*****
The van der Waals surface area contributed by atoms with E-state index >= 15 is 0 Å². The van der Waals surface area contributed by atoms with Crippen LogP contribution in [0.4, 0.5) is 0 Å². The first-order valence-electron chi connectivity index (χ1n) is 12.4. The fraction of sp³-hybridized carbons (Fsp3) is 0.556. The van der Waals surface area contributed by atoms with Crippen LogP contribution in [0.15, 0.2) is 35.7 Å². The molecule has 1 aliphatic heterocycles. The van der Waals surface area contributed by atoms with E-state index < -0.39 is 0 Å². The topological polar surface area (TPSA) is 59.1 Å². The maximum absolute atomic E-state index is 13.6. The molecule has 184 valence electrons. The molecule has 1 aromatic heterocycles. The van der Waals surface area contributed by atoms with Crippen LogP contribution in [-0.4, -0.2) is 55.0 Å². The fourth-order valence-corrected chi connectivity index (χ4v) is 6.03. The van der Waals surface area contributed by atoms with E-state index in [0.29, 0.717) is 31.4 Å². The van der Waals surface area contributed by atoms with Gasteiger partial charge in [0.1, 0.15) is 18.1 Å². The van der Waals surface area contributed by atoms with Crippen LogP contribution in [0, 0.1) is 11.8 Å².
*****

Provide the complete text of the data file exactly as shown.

The van der Waals surface area contributed by atoms with E-state index >= 15 is 0 Å². The van der Waals surface area contributed by atoms with Crippen LogP contribution in [0.4, 0.5) is 0 Å². The first-order valence-electron chi connectivity index (χ1n) is 12.4. The fraction of sp³-hybridized carbons (Fsp3) is 0.556. The van der Waals surface area contributed by atoms with Crippen LogP contribution in [0.15, 0.2) is 35.7 Å². The molecule has 1 aliphatic heterocycles. The van der Waals surface area contributed by atoms with E-state index < -0.39 is 0 Å². The topological polar surface area (TPSA) is 59.1 Å². The maximum absolute atomic E-state index is 13.6. The molecule has 184 valence electrons. The molecule has 1 aromatic heterocycles. The van der Waals surface area contributed by atoms with Crippen LogP contribution in [-0.4, -0.2) is 55.0 Å². The fourth-order valence-corrected chi connectivity index (χ4v) is 6.03. The van der Waals surface area contributed by atoms with E-state index in [0.29, 0.717) is 31.4 Å². The van der Waals surface area contributed by atoms with Gasteiger partial charge in [0.1, 0.15) is 18.1 Å². The van der Waals surface area contributed by atoms with Crippen LogP contribution in [0, 0.1) is 11.8 Å².